Top up Postgraduate Scholarships are available to postgraduate students who have gained (or expect to gain), first class honours or equivalent in relevant research areas.  They must also expect to receive a Research Training Program (RTP) or equivalent scholarship commencing in the year of the scholarship.

Applications close Tuesday, 31 October 2017 (10.59pm AEDT).

For more information, including how to apply, go to CSIRO.

Applications open for 2018 Science and Innovation Awards

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Grant applications are now open for the 2018 Science and Innovation Awards for Young People in agriculture, fisheries and forestry. If you’re 18-35, this is your chance to apply for a grant of up to $22,000 to fund your project on an innovative or emerging scientific issue that will benefit Australia’s primary industries. ​

The awards encourage young scientists, researchers and innovators with original projects that will contribute to the ongoing success and sustainability of Australia’s agricultural, fisheries and forestry industries.

There are eleven industry award categories open for applications, each with a $22,000 grant: cotton; dairy; established, new and emerging rural industries; fisheries and aquaculture; grains; health and biosecurity; meat and livestock; pork; red meat processing; viticulture and oenology and wool.

Visit the 2018 Science and Innovation Awards website for more information.

Applications close 5pm AEST Friday, 13 October 2017.

Need advice? Contact the Science Awards team at Science Awards or phone (02) 6272 2303 / (02) 6272 2260.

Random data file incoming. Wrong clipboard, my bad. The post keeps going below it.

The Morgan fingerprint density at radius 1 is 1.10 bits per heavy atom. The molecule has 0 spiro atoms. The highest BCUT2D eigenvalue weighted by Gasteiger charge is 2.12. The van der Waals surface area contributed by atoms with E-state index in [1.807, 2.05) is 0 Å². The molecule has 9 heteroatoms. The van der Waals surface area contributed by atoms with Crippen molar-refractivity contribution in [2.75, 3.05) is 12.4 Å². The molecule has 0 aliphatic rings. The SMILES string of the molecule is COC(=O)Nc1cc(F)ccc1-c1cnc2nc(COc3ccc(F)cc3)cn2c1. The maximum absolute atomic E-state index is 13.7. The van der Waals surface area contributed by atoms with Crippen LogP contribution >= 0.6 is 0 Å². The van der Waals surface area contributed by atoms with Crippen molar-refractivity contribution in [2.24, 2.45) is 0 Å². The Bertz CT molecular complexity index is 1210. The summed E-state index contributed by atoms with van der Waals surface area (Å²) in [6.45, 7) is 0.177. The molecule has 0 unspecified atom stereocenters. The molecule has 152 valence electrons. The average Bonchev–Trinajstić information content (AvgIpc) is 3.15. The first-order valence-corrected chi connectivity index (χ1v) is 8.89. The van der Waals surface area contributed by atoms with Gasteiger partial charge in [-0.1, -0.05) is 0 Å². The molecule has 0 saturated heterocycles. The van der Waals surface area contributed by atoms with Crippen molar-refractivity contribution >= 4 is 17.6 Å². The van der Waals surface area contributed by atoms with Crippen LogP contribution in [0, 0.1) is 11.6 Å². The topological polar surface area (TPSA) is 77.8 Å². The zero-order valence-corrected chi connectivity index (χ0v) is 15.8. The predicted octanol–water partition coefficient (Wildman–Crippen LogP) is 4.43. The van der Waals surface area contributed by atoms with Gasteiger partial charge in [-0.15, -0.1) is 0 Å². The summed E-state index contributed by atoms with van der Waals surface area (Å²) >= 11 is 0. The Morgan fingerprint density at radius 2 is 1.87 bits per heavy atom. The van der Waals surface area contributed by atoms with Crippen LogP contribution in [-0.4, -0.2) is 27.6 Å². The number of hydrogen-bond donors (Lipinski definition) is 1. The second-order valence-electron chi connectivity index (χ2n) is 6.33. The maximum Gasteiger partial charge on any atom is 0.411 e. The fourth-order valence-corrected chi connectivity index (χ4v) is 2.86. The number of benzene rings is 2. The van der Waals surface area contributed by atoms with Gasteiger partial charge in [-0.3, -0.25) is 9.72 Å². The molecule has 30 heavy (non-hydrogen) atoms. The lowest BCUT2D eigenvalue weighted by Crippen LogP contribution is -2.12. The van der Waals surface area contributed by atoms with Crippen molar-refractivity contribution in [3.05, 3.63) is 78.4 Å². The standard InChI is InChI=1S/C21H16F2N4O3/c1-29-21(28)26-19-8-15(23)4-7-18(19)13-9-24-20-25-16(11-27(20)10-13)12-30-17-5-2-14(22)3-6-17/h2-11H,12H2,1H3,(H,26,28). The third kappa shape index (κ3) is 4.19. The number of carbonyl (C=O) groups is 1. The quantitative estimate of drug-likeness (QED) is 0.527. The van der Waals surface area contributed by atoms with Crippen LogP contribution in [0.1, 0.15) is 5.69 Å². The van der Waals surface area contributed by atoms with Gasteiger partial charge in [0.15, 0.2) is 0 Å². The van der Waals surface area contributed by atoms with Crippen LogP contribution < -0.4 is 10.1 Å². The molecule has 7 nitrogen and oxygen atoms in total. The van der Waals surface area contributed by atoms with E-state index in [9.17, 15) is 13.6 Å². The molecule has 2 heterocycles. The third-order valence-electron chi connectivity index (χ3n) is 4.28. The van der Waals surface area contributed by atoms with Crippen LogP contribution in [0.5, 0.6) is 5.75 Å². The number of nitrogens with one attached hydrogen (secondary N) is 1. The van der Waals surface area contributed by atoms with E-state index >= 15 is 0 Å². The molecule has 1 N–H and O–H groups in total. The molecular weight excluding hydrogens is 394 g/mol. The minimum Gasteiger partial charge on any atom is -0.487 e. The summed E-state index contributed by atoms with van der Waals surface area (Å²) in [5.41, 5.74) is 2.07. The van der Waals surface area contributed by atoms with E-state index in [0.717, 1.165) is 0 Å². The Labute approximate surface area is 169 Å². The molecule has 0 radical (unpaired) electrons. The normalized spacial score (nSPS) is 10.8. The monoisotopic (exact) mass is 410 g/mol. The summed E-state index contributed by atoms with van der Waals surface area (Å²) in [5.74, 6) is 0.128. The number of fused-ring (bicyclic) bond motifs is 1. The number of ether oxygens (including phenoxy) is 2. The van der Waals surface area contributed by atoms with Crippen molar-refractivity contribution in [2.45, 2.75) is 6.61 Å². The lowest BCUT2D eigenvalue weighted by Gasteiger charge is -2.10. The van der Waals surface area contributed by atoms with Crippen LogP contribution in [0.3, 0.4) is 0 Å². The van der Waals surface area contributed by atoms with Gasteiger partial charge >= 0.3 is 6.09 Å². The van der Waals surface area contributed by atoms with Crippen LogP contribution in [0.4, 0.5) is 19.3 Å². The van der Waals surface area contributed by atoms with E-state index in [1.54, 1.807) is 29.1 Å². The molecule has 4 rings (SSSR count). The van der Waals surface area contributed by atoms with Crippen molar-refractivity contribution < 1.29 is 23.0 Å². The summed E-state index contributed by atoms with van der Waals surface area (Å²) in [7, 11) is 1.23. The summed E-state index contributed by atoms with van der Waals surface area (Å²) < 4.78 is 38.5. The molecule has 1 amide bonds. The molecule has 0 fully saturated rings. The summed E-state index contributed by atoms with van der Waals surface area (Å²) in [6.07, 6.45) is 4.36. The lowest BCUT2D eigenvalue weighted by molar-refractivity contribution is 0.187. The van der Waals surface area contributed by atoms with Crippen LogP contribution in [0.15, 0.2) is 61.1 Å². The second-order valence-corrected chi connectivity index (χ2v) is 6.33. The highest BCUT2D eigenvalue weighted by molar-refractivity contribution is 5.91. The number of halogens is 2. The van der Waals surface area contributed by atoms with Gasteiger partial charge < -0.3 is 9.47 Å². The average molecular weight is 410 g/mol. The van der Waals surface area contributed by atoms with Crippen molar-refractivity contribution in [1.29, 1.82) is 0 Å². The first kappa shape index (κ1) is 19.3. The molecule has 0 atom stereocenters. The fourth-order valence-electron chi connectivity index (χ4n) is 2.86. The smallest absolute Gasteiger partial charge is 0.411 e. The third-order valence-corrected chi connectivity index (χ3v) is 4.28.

The hunt for high salt tolerant barley crops gets closer

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Soil salinity severely impacts crop growth and yield. Within minutes of exposure to salt, cell expansion, leaf expansion, photosynthesis, transpiration and tillering are reduced. When salts accumulate to toxic concentrations in the shoot, especially in older leaves, a secondary inhibition of growth occurs through damage to the plant’s metabolism and ion imbalances. These effects occur weeks to months following salt application.

Plants have evolved numerous mechanisms to detect and respond to the effects of salt stress including a range of signal transduction mechanisms. However, investigating the maintenance of growth under salt stress has been limited by the lack of techniques that allow nondestructive measurements of plant growth through time. The resources and technologies now exist to phenotype many genotypes and identify those with high shoot ion-independent and shoot ion-dependent tolerance under greenhouse conditions.

Barley is one of the more salt-tolerant crops, able to grow in higher concentrations of salt than wheat, rice or maize. However, the growth of barley is still significantly affected by salinity. A better understanding of the genetic variation for salinity tolerance mechanisms within barley cultivars is required for future breeding improvement.